Distressing a leather jacket: 5 ways to get vintage quick

A vintage leather jacket can tell a thousand stories…

It’s a jacket that’s been places and seen things the rest of us can only dream of… so maybe the bloke wearing it has too?

We assume that’s the idea behind vintage clothing anyway, because in the last few decades, donning second-hand or severely aged gear has somehow become the most fashionable look on the planet.

It’s a particularly desired trait of leather jackets – clothing shorthand for the cool, aloof aesthetic, giving the wearer a roguish maturity and wisdom well beyond their years.

But unless your grandad was in the Hell’s Angels, getting your hands on one can be mighty tough.

Of course, you could just buy a leather jacket and wear it for five decades… yet there’s something about a zimmer frame that really offsets that rebel biker look.

So if patience isn’t your game, check out this handy guide we’ve put together on how to distress and age a brand spanking new piece of hide, ensuring you can get the vintage look 25 years too early!

Word Of Warning: Leather Types to Avoid Distressing

Before we reveal all the juicy distressing deets, we need to have a little chat about leather.

Only proper, certified leather will take on an ageing process without becoming damaged, so you need to be really careful before you begin any steps and make sure you know what material you’re dealing with.

Two things to specifically watch out for are the words ‘faux’ and ‘genuine’.

Faux Leather

Faux, of course, is just a prettier, more french way to say fake, helping those of us who buy fake leather feel a little less cheap and knock-off.

Faux leather is most commonly made from a thermoplastic polymer – they look like leather, but don’t really feel or have the same textual properties.

This means they are often less durable and will never develop the same patina that real leather would.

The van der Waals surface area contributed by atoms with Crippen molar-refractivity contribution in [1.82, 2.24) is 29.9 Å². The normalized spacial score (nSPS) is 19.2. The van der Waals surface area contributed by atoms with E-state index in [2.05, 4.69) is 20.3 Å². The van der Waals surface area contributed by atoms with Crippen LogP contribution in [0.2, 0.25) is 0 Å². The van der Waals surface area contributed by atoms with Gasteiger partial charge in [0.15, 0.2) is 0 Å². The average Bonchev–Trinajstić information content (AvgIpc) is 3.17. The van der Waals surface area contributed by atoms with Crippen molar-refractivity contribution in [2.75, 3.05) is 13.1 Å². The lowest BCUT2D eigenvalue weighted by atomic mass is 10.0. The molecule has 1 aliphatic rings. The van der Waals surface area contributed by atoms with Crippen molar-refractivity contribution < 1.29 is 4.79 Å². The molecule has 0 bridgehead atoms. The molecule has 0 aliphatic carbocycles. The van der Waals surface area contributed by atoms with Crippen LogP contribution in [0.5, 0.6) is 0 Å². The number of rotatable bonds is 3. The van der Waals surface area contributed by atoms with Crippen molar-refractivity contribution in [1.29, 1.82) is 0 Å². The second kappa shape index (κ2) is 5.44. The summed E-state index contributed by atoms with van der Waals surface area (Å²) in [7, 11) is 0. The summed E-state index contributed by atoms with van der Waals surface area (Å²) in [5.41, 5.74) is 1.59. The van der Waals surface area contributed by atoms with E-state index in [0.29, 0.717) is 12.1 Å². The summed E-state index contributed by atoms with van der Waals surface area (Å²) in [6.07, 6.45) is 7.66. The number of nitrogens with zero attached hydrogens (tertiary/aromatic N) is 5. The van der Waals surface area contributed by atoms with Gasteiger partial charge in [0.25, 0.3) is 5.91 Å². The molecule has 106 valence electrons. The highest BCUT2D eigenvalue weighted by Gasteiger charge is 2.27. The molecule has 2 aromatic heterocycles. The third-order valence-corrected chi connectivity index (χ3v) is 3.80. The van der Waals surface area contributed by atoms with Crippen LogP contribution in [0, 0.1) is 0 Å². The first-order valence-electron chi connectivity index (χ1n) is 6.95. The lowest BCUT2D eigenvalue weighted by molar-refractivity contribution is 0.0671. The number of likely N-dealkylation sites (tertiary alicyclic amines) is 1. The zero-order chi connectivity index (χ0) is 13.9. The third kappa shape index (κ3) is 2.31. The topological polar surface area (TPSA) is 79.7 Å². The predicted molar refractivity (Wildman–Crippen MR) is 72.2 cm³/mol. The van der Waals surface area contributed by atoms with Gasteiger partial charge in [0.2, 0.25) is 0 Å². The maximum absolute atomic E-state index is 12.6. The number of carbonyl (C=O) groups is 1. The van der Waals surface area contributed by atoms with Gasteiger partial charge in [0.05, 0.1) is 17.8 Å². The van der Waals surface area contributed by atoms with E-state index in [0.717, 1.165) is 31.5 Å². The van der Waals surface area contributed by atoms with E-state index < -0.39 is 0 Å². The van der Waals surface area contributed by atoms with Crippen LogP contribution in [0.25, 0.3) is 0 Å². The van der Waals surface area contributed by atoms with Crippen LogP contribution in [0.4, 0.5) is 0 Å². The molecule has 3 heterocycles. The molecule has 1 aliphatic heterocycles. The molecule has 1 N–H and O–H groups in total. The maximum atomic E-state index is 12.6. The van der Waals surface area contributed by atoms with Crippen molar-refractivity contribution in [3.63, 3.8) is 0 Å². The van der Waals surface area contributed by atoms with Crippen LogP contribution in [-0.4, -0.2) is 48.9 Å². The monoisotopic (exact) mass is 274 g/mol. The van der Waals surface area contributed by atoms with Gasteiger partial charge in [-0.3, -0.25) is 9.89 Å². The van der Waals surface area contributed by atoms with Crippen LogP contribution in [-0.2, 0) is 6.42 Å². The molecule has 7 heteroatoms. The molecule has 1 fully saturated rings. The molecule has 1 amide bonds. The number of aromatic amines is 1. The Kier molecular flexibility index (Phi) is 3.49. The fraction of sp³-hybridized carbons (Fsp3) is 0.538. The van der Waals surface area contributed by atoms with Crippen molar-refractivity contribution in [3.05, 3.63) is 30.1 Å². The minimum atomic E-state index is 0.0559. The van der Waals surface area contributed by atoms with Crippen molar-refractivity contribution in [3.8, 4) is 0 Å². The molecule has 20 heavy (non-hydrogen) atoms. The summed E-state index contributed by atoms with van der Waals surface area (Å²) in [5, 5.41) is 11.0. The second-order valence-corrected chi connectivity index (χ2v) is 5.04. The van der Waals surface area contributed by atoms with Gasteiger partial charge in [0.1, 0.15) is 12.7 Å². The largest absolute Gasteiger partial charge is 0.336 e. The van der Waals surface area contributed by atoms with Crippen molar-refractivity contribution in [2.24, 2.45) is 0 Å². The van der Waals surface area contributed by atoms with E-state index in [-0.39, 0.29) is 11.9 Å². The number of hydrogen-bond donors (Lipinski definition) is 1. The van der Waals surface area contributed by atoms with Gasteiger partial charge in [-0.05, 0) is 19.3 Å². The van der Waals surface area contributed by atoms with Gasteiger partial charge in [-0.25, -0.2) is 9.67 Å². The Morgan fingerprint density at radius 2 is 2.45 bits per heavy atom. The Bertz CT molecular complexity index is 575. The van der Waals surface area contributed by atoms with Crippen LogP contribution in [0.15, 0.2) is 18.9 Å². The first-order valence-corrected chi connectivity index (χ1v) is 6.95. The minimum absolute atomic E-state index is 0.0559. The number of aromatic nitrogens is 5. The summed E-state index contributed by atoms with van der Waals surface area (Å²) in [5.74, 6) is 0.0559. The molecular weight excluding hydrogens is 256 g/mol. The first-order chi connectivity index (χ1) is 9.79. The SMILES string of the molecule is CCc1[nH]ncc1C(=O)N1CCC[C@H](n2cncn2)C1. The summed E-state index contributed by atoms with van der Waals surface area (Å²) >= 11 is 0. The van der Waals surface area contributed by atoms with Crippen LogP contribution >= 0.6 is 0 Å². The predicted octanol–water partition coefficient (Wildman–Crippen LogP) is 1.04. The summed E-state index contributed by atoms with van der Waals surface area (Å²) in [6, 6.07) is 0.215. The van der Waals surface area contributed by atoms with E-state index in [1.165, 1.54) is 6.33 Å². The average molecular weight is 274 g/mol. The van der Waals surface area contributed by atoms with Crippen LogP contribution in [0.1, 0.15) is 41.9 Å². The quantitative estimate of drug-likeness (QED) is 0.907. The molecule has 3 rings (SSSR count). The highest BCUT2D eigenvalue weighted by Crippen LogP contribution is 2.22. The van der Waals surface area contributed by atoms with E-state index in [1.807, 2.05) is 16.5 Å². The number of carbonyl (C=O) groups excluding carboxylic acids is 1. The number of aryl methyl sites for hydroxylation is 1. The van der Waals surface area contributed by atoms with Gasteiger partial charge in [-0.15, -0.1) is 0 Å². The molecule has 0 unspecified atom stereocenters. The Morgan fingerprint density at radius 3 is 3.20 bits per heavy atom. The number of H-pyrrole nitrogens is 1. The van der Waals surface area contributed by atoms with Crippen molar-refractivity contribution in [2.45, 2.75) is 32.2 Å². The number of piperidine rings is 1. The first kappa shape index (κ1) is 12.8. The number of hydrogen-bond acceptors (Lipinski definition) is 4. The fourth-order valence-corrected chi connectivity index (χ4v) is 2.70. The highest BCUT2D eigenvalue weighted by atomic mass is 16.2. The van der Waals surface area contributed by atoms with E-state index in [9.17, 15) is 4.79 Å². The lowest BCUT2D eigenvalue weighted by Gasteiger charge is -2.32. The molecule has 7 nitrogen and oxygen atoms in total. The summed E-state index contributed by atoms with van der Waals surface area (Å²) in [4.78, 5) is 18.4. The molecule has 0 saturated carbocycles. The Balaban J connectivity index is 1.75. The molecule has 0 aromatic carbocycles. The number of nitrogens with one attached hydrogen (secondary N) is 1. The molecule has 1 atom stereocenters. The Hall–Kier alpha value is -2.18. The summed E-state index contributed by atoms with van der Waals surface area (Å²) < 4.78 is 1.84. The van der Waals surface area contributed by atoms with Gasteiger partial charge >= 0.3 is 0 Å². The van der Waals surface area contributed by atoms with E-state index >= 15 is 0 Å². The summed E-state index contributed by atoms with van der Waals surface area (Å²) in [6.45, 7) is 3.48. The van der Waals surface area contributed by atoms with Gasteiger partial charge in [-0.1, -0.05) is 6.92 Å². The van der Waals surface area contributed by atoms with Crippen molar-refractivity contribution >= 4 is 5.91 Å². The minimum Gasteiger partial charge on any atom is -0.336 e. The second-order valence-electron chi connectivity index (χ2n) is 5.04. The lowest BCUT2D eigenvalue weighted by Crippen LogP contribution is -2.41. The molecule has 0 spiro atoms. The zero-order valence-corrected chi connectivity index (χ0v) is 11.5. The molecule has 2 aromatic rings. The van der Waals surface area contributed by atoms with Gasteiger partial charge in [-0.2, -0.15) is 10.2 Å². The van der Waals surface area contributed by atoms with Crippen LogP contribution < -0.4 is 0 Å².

Attempting to age or distress this plastic is likely going to have some seriously dodgy results, if not just completely damage the material and ruin your jacket.


While faux products are easier to avoid, it’s genuine leather that can be a more confusing tag to spot.

Leather actually comes in three distinct qualities: Genuine, Top-Grain & Full-Grain.

Full-Grain is your Rolls Royce, Top-Grain is your Mini Cooper and Genuine is your Fiat Panda.

There’s nothing wrong with a Fiat Panda, they’re a brilliant car…

They’re just not a Rolls Royce.

So while most people read genuine to simply mean ‘real’, you should also be aware that the term is actually a distinction, usually meaning the leather has been made with cheaper cuts bonded together.

It won’t last as long as higher-grain leather and won’t have the same textural quality either.

They therefore don’t age well and are not of the correct quality to develop a rich patina, so attempting to distress them is only speeding up their trip to the rubbish bin.

Distressing Leather: How To Do It

Once you’re clued up on your leather’s grain type and quality, you can begin the beautiful process of premature leather ageing.

Here’s what you’re going to need:

  • Leather Distressing Kit
  • Rubbing Alcohol
  • Empty Spray bottle
  • Cloth
  • Toothbrush
  • Fine Grade Sandpaper
  • Wire Brush